Scientists in Greenland have uncovered evidence for what may be the oldest impact crater ever found. And it would be hard to find one much older, because Greenland has some of the oldest exposed rock on earth. It’s also good it happened a long time ago — this impact was huge:
(MSNBC) — Researchers think the crater was formed 3 billion years ago, making it the oldest ever found, said Danish researcher Adam Garde. The impact crater currently measures about 62 miles (100 kilometers) from one side to another. But before it eroded, it was likely more than 310 miles (500 kilometers) wide, which would make it the biggest on Earth, Garde told OurAmazingPlanet.The team has calculated it was caused by a meteorite 19 miles (30 kilometers) wide — which, if it hit Earth today, would wipe out all higher life.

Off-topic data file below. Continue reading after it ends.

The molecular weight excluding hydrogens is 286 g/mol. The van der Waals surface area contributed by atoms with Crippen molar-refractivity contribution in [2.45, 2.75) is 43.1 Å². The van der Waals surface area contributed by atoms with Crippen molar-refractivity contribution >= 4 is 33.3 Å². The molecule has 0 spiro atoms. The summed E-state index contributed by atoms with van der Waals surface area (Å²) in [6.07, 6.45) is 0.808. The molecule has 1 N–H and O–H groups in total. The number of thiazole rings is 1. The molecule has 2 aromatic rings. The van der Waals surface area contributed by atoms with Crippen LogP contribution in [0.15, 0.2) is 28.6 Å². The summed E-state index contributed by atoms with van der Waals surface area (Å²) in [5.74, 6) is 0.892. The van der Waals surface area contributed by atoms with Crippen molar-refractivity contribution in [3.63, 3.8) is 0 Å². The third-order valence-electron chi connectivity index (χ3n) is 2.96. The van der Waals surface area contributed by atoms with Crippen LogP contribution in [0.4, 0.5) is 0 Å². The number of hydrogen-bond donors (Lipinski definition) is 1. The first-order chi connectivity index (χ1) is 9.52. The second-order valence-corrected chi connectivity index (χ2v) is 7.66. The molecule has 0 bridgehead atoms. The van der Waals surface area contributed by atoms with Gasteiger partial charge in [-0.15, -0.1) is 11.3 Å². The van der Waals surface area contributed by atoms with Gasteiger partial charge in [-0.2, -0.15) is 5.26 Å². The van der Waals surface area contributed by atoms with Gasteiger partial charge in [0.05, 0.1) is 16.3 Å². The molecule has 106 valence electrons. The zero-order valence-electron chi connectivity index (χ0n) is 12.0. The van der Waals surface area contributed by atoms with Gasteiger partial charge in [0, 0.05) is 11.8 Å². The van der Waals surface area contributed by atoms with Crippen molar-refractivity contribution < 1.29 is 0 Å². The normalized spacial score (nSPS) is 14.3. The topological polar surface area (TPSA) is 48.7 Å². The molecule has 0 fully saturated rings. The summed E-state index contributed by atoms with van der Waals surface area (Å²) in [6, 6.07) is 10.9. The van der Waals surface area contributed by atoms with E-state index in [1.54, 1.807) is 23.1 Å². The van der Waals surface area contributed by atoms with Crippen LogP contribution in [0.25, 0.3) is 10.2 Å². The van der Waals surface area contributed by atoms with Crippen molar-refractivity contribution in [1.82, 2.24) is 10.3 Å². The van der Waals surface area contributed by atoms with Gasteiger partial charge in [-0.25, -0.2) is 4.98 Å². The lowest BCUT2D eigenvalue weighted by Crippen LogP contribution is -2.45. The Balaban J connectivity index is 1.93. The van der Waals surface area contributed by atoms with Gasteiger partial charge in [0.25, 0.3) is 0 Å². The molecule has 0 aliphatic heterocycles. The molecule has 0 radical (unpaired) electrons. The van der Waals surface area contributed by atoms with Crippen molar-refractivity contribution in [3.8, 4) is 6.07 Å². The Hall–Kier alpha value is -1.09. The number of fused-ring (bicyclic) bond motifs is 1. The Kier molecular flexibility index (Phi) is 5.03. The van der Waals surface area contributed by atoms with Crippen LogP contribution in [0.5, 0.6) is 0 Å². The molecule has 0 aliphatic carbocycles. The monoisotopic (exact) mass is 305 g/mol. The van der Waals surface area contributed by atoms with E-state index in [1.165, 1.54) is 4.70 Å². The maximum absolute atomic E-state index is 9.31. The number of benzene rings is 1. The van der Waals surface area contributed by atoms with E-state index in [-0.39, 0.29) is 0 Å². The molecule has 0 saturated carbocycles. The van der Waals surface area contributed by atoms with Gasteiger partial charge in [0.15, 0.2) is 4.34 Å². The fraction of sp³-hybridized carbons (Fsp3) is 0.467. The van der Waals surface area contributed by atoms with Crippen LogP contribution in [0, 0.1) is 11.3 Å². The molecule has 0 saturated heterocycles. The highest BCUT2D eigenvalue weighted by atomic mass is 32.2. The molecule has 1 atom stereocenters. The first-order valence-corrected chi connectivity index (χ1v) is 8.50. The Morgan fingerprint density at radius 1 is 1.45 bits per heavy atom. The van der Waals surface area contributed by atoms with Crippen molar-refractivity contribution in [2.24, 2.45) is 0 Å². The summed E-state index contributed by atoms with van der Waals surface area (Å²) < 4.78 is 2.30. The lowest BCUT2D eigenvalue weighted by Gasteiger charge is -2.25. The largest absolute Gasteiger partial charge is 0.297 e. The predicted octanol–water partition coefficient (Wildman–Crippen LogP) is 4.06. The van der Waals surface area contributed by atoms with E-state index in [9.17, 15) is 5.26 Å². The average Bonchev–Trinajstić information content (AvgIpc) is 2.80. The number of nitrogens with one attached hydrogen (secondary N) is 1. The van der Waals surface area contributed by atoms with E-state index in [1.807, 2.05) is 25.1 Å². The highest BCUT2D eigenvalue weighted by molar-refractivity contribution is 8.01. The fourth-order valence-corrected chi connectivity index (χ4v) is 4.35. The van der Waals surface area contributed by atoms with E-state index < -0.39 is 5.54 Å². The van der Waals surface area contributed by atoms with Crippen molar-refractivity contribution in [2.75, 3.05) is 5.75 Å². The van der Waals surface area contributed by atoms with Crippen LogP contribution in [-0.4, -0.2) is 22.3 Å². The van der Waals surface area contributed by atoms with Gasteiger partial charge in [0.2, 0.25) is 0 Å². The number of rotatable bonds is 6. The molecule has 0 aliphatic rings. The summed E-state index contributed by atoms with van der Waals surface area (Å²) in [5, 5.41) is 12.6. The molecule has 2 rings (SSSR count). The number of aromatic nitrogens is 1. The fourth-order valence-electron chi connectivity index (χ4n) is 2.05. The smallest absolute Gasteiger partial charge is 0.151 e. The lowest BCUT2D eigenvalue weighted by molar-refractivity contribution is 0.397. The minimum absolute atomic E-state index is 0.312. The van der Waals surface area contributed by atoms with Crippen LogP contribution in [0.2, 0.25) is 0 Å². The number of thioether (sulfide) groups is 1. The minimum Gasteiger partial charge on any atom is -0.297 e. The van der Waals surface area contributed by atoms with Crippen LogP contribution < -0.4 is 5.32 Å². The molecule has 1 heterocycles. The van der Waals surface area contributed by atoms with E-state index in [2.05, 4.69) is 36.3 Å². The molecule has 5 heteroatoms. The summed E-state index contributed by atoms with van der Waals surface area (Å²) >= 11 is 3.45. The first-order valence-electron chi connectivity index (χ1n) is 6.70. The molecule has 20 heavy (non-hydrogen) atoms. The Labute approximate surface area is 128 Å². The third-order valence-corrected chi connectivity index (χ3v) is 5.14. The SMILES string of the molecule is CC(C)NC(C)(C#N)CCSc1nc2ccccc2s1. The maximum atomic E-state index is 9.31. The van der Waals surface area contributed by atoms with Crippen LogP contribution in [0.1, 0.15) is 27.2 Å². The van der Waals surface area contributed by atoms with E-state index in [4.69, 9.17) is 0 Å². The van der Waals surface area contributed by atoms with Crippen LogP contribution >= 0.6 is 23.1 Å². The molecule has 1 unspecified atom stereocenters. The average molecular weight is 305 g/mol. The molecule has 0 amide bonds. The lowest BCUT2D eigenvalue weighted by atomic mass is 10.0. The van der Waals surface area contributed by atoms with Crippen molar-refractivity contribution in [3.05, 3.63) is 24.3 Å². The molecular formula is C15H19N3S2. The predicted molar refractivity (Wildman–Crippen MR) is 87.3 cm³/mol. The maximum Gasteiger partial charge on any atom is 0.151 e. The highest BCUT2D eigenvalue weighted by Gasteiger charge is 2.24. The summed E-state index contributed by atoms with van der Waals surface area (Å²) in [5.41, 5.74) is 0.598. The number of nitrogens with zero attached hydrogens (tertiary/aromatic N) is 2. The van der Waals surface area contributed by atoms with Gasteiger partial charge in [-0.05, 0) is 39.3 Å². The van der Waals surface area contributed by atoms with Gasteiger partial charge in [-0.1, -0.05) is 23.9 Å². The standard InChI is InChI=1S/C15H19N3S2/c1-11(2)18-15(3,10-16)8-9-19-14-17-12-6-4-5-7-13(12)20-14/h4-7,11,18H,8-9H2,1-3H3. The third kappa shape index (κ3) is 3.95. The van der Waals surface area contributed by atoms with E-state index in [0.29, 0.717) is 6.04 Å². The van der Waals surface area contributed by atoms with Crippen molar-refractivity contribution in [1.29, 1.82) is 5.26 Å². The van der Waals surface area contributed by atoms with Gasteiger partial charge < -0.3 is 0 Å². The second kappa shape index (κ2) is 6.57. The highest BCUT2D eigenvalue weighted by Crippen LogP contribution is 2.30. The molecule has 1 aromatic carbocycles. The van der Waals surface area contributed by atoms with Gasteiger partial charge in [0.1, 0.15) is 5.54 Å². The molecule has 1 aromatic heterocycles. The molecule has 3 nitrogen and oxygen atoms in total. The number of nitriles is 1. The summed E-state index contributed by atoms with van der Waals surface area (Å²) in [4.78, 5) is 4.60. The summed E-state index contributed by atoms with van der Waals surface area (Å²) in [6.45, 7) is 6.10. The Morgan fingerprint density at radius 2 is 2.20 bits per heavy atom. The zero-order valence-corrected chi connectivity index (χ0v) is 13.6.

How bad would a 19 mile (30 km) wide object be if it hit today?
I assumed being 500 miles away while a 19 mile-wide object made of lighter rock or solid ice struck land at a 45 degree angle with a velocity of 20 miles per second. According to the Purdue University impact simulator, the fireball would be more than 1000 times brighter than the sun. A person caught in the open, clothes and hair would ignite, skin would suffer second and third degree burns. Just glancing at the fireball as it streaked across the sky or on the horizon would cook your retinas like tiny fried eggs.
One Big Impact